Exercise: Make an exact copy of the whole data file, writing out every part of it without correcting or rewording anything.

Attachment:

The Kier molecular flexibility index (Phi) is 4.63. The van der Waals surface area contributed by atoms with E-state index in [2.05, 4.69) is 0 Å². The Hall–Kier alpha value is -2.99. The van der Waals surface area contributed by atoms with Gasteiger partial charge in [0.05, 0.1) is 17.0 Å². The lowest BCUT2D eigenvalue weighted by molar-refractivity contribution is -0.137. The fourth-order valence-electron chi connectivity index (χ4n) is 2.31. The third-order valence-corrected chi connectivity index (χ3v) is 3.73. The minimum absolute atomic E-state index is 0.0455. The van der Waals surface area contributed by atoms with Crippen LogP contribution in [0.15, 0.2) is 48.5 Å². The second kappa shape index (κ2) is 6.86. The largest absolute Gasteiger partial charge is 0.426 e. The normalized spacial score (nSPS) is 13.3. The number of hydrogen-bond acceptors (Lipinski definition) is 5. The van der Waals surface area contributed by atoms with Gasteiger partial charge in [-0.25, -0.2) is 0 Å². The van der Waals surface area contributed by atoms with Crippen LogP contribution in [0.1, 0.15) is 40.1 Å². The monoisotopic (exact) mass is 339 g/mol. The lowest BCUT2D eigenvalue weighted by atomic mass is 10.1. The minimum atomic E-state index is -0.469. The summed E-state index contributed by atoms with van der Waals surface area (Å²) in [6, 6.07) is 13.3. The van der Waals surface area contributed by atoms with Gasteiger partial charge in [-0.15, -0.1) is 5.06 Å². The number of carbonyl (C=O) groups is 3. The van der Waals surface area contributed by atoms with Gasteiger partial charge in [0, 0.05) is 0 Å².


The Kier molecular flexibility index (Phi) is 4.63. The van der Waals surface area contributed by atoms with E-state index in [2.05, 4.69) is 0 Å². The Hall–Kier alpha value is -2.99. The van der Waals surface area contributed by atoms with Gasteiger partial charge in [0.05, 0.1) is 17.0 Å². The lowest BCUT2D eigenvalue weighted by molar-refractivity contribution is -0.137. The fourth-order valence-electron chi connectivity index (χ4n) is 2.31. The third-order valence-corrected chi connectivity index (χ3v) is 3.73. The minimum absolute atomic E-state index is 0.0455. The van der Waals surface area contributed by atoms with Crippen LogP contribution in [0.15, 0.2) is 48.5 Å². The second kappa shape index (κ2) is 6.86. The largest absolute Gasteiger partial charge is 0.426 e. The normalized spacial score (nSPS) is 13.3. The number of hydrogen-bond acceptors (Lipinski definition) is 5. The van der Waals surface area contributed by atoms with Gasteiger partial charge in [-0.25, -0.2) is 0 Å². The van der Waals surface area contributed by atoms with Crippen LogP contribution in [0.1, 0.15) is 40.1 Å². The monoisotopic (exact) mass is 339 g/mol. The lowest BCUT2D eigenvalue weighted by atomic mass is 10.1. The minimum atomic E-state index is -0.469. The summed E-state index contributed by atoms with van der Waals surface area (Å²) in [6, 6.07) is 13.3. The van der Waals surface area contributed by atoms with Gasteiger partial charge in [-0.15, -0.1) is 5.06 Å². The number of carbonyl (C=O) groups is 3. The van der Waals surface area contributed by atoms with Gasteiger partial charge in [0, 0.05) is 0 Å².